How To Bluff Your Way Through A Grand Final Conversation

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How To Bluff Your Way Through A Grand Final Conversation


This weekend sees the grand finals for both the AFL and NRL, so the topic of football is going to be hard to escape. Here are a few basic conversational gambits if you have no interest whatsoever but don’t want to confess your ignorance.

Picture by William Brawley

Why bother?

Yes, honesty is the best policy and there shouldn’t be any real issue with saying “I have absolutely no interest in AFL/NRL/sport”. However, this isn’t always practical. Maybe you’re being friendly to a valuable work contact. Maybe you don’t feel like discussing your loathing of PE at school with a marginally sane taxi driver. Maybe you don’t want to get into the ludicrous argument that not being obsessed with sport is somehow “un-Australian”. Whatever the reason, it’s often easier to say “I’m not a massive fan but . . .” and contribute a little something to the conversation than to become the unwanted focus of taunts.

Act casual

I don’t see much point in faking a level of knowledge you don’t have, so I wouldn’t claim to be an expert or just randomly spout facts from the sports page. A proper league or Aussie Rules fanatic will quickly spot that you don’t know what you’re talking about, and then you’ll look insincere as well as ignorant. The reality is that far more people watch the grand finals in both codes than ever watch a match during the season, so the vast majority of them are amateur dabblers. Faking your way into that category (“I don’t follow it, but I like to watch the final because it’s such a big event”) is much easier than pretending to be a genius.

The bare minimum

So the really basic facts: the AFL (Aussie Rules) grand final is this Saturday from 2:30pm between Collingwood (the Magpies) and Geelong (the Cats); both are Victorian teams. AFL is most popular in Victoria, South Australia and Western Australia, but is dominated by Victorian teams.

The NRL (rugby league) grand final happens on Sunday from 5pm, between Manly (the Sea Eagles, from Sydney) and New Zealand (the Warriors). NRL is most popular in NSW and Queensland.

I could load you up with statistics at this point about how often these teams have competed in grand finals before, but that would contradict what I’ve already suggested: you want a handful of data points and nothing more. Whether you need to know even this much depends on where you’re located — Victorians can probably plead ignorance of NRL, and Sydneysiders can disclaim AFL since there’s no Sydney team in the final.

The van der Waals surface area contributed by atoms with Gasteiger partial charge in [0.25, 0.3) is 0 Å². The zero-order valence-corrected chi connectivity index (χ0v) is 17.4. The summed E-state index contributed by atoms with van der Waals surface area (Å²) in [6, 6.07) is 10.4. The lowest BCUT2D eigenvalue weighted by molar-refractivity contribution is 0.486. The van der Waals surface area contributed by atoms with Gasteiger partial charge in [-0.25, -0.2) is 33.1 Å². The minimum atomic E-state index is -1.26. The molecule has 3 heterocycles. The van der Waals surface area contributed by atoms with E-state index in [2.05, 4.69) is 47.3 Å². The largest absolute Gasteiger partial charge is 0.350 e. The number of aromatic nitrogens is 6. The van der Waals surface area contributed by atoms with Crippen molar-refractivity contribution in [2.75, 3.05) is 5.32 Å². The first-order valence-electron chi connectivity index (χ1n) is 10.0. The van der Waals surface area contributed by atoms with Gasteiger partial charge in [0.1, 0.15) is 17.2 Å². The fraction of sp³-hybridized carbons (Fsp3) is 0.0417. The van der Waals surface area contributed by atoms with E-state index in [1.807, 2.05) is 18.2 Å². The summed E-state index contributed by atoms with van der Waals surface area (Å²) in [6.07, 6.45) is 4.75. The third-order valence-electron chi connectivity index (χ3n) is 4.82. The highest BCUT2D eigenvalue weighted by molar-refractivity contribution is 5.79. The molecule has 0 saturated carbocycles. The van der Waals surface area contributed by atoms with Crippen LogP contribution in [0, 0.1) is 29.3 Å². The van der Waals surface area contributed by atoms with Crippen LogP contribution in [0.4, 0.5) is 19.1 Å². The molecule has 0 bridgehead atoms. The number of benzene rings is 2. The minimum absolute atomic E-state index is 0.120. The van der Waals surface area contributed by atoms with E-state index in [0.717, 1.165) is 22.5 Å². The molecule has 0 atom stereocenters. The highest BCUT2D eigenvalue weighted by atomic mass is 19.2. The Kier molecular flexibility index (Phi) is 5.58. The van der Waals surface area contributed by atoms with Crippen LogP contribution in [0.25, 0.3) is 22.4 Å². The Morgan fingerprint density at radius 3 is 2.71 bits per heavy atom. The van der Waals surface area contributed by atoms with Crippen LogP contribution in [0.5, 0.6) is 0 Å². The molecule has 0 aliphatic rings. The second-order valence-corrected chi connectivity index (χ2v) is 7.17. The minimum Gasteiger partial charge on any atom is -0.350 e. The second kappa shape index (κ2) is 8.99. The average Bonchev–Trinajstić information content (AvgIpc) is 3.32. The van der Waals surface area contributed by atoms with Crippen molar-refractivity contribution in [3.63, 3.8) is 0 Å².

Pick a winner

The one question that’s generally hard to avoid: who are you backing? For practical purposes, you could pick a name at random, but here are a few suggestions to whittle down your choice:

  • Collingwood and Manly are both teams which have large and fanatical followings and are loathed by pretty much everyone else.
  • That said, supporting a New Zealand team is likely to lead to more of that “un-Australian” rubbish, so that might be best avoided.
  • Eddie McGuire is the president of Collingwood. Make of that what you will.

Ask questions of others

To avoid the conversation shifting into areas you can’t follow, ask questions of other people. That shows your involvement without requiring you to have a high level of knowledge. Some possible starters:

  • Have you ever been to a grand final yourself?
  • What would be the worst possible outcome: a draw? A total slaughter of one team by the other? A streaker?
  • Have you ever noticed that the term “grand final” is generally only used in Australia?
  • Who’s the most annoying commentator?

None of this will get you through half an hour in a bar with a bunch of sports tragics. But it will give you a few passing contributions, and that’s hopefully all you need.

Got your own favourite sports-related conversation fillers? We’d love to hear them in the comments.

Lifehacker 101 is a weekly feature covering fundamental techniques that Lifehacker constantly refers to, explaining them step-by-step. Hey, we were all newbies once, right?

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